the imperialist one (the latter's consequences are still unfolding in
Afghanistan and Iraq). Sociologically, one needs to show, if they exist, the
properly "Islamic" mechanisms of oppression whose removal will necessarily
end racism, xenophobia, injustice and inequality in, say, France. In that
vein, one needs to be clear about what an appropriate path for "integration"
of a Muslim immigrant in a European country.

[Interviews in Bourdieu et. al.'s "The Weight of the World" frequently
expose the problems with the "integration of Arabs". Mahmood Mamdani further
exposes the other fallacy of the western-civilizationist distinction between
"good" and "bad" Muslims; see his "Good Muslim, Bad Muslim  An African
Perspective", http://www.ssrc.org/sept11/essays/mamdani.htm]

John --

You write: "Furthermore to say that secularism or laicism is a right wing
movement is not ignorant; it is stupid." And in another message, you note
that anti-laicist Muslims who are "trying to make inroads into the
progressive institutions of the French state", are "in the minority of
Islam, as the leader of the sunnite sect Friday approved France's position
for muslims in France, arguing that the veil was mandatory in a muslim
country but elsewhere one does as in Rome."

I agree that "laicism" is not a movement, but in the case of especially
France and Turkey, it is a dirigiste social technology, a source of
political and bureaucratic capital, that can be used differently by
different governments. In Turkey, as Ozgur also mentioned, the Army and
left- or right-wing governments have mobilized this technology to
undermine/control/oppress the representations of Islam which were beyond the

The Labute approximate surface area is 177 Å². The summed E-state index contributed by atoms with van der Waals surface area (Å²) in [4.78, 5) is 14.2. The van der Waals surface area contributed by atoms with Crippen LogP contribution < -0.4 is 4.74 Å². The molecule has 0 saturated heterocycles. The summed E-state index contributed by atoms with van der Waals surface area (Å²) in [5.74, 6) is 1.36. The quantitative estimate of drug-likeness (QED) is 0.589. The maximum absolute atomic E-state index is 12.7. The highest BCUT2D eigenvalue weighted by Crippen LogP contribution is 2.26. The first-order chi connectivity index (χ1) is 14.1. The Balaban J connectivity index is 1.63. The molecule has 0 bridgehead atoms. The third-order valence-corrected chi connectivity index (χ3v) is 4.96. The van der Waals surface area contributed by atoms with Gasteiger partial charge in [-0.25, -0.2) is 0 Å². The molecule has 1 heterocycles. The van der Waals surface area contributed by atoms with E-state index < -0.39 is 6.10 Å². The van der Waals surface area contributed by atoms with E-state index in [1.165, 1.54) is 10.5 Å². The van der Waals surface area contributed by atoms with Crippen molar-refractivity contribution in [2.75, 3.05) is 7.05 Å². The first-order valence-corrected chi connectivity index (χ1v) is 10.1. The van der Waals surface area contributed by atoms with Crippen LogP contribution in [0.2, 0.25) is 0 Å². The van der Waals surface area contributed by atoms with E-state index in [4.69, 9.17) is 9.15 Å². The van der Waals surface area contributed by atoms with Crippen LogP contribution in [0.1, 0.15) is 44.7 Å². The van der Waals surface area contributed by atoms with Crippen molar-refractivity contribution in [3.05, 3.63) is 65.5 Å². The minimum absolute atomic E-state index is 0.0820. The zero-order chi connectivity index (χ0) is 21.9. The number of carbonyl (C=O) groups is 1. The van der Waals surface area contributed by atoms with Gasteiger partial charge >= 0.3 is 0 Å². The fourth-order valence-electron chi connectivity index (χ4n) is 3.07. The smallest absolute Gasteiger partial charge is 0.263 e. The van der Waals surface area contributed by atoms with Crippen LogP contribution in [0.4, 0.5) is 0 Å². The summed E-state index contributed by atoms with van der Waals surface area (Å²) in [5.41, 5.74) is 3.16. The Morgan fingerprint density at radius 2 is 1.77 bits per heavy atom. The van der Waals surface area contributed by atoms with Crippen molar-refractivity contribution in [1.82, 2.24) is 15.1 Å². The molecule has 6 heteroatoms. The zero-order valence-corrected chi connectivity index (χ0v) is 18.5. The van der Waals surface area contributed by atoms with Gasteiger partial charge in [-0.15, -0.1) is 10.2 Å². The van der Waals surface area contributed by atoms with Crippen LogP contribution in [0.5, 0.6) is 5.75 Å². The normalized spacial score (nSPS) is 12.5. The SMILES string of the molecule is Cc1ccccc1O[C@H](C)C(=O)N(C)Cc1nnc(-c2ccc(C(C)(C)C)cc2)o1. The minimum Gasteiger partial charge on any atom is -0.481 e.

state's reach. Like the Turkish Directorate of Religious Affairs, which is a
state institution designed to discipline Islam and profess the official
version, after 1960s the French Consultative Council of Muslim Communities
was designed to establish a similar disciplining of the "unruly" Algerian
Muslims. Like the cooperation between German governments and Turkish ones to
empower "official Islam" against "fundamentalist Islam", the French
governments also cooperated with Tunisian, Algerian and Moroccan governments
for the management of religious services. It is not surprising that the
domesticized leaders of Sunni communities will anxiously declare that they
are "good" Muslims, that they want no trouble, and that they are willing to
tolerate discrimination in order not to appear as a threat to France's
"national security and unity".

...

For me, defending young Muslim women's rights is a matter of justice.
Forbidding veiling in schools, universities, public institutions, etc.
constitutes an unjust treatment of a religious community. The ban enforces,
in France, unjust majority communitarianism, which denies the equivalent
treatment of young Muslim women in education. As far as I know, there is no
analogous ban against Christian insignia. The principle of equal
participation is denied here. Now, defenders of the foulard must also
establish that permitting it will not exacerbate female subordination among
the citizenship at large. As far as I know, there is no conclusive evidence
that all diverse female Muslim representations of the veil are univocally
subordinated to something called "Islamic patriarchy". The meanings are
contested, and other than numerous testimonies like that of Batoul, there is
a rich social scientific literature that supports this. [One among many
examples, concerning the diverse representations in Turkey, is Nilufer
Gole's book, "The Forbidden Modern".]

Emrah